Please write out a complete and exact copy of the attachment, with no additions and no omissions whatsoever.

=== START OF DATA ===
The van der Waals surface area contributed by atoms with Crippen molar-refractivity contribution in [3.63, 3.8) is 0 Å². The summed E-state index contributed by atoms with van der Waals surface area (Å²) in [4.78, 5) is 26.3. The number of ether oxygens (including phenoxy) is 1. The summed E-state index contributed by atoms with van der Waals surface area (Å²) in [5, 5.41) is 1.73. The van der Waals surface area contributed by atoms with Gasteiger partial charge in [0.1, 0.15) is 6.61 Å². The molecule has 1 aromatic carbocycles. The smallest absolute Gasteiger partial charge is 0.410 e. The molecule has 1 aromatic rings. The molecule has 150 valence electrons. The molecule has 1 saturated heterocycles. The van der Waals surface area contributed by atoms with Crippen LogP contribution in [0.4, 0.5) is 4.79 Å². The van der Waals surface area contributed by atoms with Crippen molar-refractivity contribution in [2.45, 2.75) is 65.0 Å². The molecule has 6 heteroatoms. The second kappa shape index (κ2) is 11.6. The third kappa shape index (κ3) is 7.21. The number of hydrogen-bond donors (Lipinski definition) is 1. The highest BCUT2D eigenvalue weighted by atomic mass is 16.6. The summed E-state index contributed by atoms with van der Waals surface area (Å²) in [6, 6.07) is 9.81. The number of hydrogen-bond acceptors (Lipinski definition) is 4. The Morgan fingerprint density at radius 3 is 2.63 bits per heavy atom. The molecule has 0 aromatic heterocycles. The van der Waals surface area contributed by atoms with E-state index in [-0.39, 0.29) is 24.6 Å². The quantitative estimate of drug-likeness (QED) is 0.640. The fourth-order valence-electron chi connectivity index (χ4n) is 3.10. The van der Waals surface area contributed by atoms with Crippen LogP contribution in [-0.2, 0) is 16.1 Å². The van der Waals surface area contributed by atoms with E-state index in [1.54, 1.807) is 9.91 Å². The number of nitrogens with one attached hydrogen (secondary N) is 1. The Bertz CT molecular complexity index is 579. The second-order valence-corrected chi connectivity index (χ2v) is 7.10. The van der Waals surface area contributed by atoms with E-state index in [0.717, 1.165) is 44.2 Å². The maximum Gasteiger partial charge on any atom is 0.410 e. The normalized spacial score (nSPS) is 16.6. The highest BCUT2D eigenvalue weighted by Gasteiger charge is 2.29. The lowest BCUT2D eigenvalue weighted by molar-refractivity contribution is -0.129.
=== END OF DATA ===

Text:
The van der Waals surface area contributed by atoms with Crippen molar-refractivity contribution in [3.63, 3.8) is 0 Å². The summed E-state index contributed by atoms with van der Waals surface area (Å²) in [4.78, 5) is 26.3. The number of ether oxygens (including phenoxy) is 1. The summed E-state index contributed by atoms with van der Waals surface area (Å²) in [5, 5.41) is 1.73. The van der Waals surface area contributed by atoms with Gasteiger partial charge in [0.1, 0.15) is 6.61 Å². The molecule has 1 aromatic carbocycles. The smallest absolute Gasteiger partial charge is 0.410 e. The molecule has 1 aromatic rings. The molecule has 150 valence electrons. The molecule has 1 saturated heterocycles. The van der Waals surface area contributed by atoms with Crippen LogP contribution in [0.4, 0.5) is 4.79 Å². The van der Waals surface area contributed by atoms with Crippen molar-refractivity contribution in [2.45, 2.75) is 65.0 Å². The molecule has 6 heteroatoms. The second kappa shape index (κ2) is 11.6. The third kappa shape index (κ3) is 7.21. The number of hydrogen-bond donors (Lipinski definition) is 1. The highest BCUT2D eigenvalue weighted by atomic mass is 16.6. The summed E-state index contributed by atoms with van der Waals surface area (Å²) in [6, 6.07) is 9.81. The number of hydrogen-bond acceptors (Lipinski definition) is 4. The Morgan fingerprint density at radius 3 is 2.63 bits per heavy atom. The molecule has 0 aromatic heterocycles. The van der Waals surface area contributed by atoms with E-state index in [-0.39, 0.29) is 24.6 Å². The quantitative estimate of drug-likeness (QED) is 0.640. The fourth-order valence-electron chi connectivity index (χ4n) is 3.10. The van der Waals surface area contributed by atoms with Crippen LogP contribution in [-0.2, 0) is 16.1 Å². The van der Waals surface area contributed by atoms with E-state index in [1.54, 1.807) is 9.91 Å². The number of nitrogens with one attached hydrogen (secondary N) is 1. The Bertz CT molecular complexity index is 579. The second-order valence-corrected chi connectivity index (χ2v) is 7.10. The van der Waals surface area contributed by atoms with E-state index in [0.717, 1.165) is 44.2 Å². The maximum Gasteiger partial charge on any atom is 0.410 e. The normalized spacial score (nSPS) is 16.6. The highest BCUT2D eigenvalue weighted by Gasteiger charge is 2.29. The lowest BCUT2D eigenvalue weighted by molar-refractivity contribution is -0.129.